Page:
The Blog

Diversity Is a Privilege Not a Right

Multiculturalism and diversity are a privilege. Neither a right, nor a detriment: a goddamned, fight tooth and nail, thank your lucky stars every day for, privilege. Russell Brand was right about one thing: a shift in thinking is required.

My New Year's resolution is to stop being simply 'OK' with things I should be thankful for.

What prompted this was a gay friend (sorry to use your sexuality as some sort of moral bargaining chip Susan) had posted on Facebook a picture of her and her long-term partner just after getting married. I wasn't just chuffed for them. I felt genuinely moved because previously they were two underdogs in love that had to fight for a right that a great deal of us spend a lifetime avoiding.

I'd say during the course of my life when it comes to gay love I've gone from petrified to confused to inquisitive to resolved. Then I got over it and now I don't entirely understand how it was ever my place to "get over" anything. Saying "it's no big deal" when it comes to all aspects of diversity simply isn't enough anymore.

Because diversity and multiculturalism are a big deal, a very big deal. Those that are simply OK or think it's no big deal might vote but they don't necessarily inspire anyone else to. Russell Brand couldn't be more wrong in citing that there's nothing or no one to vote for this year. Surely we all know the difference between a disappointing friend and a deadly mortal enemy.

Having spent two months jumping from continent to continent on my way to Australia where multiculturalism has become just as hot a topic as it is here in the UK, it would seem the apathetic view on such matters is considered leftist. In my previous blog, much to my chagrin, I cited Australians, on the whole, as a "tolerant bunch". Making me want to punch my own article in the face for viewing multiculturalism as an inconvenience to be tolerated as opposed to a privilege.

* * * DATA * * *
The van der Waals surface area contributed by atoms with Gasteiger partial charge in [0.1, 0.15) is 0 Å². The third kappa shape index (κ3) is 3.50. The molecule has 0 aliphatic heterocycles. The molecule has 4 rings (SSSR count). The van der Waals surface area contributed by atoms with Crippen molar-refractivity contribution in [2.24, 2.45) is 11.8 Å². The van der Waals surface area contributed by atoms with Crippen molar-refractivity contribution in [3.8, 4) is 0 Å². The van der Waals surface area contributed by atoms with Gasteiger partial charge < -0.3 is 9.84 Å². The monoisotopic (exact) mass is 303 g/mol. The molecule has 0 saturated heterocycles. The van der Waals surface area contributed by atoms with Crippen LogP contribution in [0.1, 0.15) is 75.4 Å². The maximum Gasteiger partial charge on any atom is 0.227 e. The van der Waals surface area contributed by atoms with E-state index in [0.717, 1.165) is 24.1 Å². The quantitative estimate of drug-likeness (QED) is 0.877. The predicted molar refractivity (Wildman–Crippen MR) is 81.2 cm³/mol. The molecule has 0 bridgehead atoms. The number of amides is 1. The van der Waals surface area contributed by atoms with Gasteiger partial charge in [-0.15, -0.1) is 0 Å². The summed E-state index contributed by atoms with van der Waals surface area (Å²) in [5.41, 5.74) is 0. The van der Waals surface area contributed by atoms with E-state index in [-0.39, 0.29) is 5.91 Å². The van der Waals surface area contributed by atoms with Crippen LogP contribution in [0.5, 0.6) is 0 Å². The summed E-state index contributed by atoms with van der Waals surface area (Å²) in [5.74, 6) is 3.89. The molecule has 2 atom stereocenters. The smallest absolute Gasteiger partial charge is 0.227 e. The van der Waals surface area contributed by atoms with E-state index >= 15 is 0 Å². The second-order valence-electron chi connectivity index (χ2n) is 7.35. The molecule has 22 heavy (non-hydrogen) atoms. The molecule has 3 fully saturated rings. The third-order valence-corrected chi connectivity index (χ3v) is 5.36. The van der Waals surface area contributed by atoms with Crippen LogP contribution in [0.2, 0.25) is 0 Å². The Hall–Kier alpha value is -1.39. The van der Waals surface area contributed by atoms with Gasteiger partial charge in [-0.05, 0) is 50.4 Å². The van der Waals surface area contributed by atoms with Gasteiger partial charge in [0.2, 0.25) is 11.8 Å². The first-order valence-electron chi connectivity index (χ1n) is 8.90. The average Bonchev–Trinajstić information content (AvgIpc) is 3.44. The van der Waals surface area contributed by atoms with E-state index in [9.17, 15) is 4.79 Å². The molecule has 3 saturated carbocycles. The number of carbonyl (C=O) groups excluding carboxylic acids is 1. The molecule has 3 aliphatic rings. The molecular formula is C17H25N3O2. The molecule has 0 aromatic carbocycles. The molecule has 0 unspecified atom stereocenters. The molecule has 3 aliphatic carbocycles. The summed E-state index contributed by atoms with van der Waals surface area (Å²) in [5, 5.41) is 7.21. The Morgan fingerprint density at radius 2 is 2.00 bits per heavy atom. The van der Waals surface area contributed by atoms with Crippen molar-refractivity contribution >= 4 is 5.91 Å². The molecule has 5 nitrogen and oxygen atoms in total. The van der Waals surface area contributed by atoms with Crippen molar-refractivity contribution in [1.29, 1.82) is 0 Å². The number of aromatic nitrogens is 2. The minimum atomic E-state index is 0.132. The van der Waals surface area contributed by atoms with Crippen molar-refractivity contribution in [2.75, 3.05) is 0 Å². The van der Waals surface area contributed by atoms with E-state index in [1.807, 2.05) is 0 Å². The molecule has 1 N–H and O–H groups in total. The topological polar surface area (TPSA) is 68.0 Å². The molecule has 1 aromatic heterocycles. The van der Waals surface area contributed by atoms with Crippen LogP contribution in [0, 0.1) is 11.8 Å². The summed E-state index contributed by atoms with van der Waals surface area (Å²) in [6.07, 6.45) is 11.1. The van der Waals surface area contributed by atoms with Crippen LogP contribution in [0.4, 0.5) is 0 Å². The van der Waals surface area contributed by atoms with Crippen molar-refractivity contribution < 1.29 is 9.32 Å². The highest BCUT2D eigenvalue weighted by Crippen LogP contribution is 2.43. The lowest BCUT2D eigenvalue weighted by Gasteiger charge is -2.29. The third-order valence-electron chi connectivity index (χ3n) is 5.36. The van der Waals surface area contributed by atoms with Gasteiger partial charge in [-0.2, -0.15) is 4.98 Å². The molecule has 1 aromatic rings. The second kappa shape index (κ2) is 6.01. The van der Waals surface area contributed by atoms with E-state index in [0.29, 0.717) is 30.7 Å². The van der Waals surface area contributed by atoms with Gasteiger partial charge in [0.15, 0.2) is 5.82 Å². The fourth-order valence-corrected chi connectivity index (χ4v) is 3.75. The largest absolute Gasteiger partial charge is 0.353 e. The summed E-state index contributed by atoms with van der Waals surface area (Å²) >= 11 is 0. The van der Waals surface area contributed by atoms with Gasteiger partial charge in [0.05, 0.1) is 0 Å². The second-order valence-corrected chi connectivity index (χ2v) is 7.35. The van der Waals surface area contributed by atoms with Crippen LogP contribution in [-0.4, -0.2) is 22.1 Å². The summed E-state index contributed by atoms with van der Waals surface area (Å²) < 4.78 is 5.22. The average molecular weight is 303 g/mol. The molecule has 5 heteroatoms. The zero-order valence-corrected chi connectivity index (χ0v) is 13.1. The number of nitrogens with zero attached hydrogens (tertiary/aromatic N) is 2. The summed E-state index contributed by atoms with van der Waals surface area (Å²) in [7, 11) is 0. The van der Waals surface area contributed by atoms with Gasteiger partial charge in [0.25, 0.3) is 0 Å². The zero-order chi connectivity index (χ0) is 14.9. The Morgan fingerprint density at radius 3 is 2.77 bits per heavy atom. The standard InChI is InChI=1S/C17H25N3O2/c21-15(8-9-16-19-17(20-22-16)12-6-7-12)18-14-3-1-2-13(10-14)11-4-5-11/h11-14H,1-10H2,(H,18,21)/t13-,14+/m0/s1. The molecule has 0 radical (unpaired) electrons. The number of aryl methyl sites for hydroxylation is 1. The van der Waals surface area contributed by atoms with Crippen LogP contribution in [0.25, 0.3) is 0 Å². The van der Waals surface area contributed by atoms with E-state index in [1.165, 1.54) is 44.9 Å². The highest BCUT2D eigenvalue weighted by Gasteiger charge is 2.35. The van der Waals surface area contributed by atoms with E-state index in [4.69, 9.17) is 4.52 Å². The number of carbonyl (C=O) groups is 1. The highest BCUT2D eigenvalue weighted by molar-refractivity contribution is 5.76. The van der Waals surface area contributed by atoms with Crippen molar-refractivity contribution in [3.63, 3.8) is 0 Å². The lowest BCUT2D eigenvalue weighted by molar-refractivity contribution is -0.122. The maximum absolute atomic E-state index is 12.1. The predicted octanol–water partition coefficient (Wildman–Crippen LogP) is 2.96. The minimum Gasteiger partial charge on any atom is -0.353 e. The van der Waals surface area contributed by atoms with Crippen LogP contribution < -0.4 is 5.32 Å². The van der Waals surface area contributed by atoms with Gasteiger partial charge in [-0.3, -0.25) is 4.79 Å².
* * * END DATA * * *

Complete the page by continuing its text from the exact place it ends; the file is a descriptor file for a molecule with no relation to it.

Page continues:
Yes, multiculturalism and diversity are a privilege. Neither a right, nor a detriment: a goddamned, fight tooth and nail, thank your lucky stars every day for, privilege. Russell Brand was right about one thing: a shift in thinking is required.

We've got to stop viewing what's awesome in this world - people in love wanting to share their lives together, multiculturalism, integration, proper feminism*, as a given. If we feel too entitled to them we stop cherishing them and, as we can plainly see from the last local election, the other side makes great headwinds. Entitlement works for them, not for us.

Look at countries lacking in cultural diversity. They're cute to visit, sure. But on the whole, they suck. And the general public trapped in these environments would be inclined to agree. Try and find somewhere in Moscow where you can get good Vietnamese pho at 1am on a Tuesday then tell me otherwise.

I shudder to think what an Australia without its huge Asian and Greek population would descend into. For starters, as a man who works nights, I'd starve to death. Without the newer influences that truly appreciate what's so special about the country the rest would ruin it in a weekend. Leaving a nation of blue singlets writing expletives on dead wombats in the desert that they've inexplicably managed to run over with a jet ski.

And what fresh hell would the UK be without outside influence? No doubt a tiny rainy island dancing around a maypole in outfits made of handkerchiefs, while pale blue men in skirts throw rocks as far as they can, singing in baritone about a King or some other sort of wizard that they once nearly beat in a war/fistfight. At least for me that is Anglo-Saxon culture in a nutshell. Because all cultures really, upon deeper scrutiny, are primitive. Isn't culture, on the whole, something moronic we do simply because our granddad did?

Without a greater gene pool no culture can ever thrive or evolve. Left to our own we'd be nothing but scratching cavemen yelling at the moon. Repeating the same mistakes, banging two wet rocks together when the tribe two caves down have flint and sulphur. Together we become ideas, a tapestry: a society.

Yes, there are cultures that have no gay rights, no freedom of speech and certain attitudes to women that are utterly deplorable. And no, I'm not talking about Muslims. (Frankly, some of the Muslim dudes I've worked with in the past two months are the most pussy-whipped men I've ever met and could probably do with standing up for themselves a bit more). But do you know what's really lacking in these societies? Cultural diversity.

Check out the companion podcast here.

* You know the one that includes independence and accountability? As opposed to spoiled white girls whining about rocket scientist's shirts on twitter. But that's an entirely different podcast and blog entry.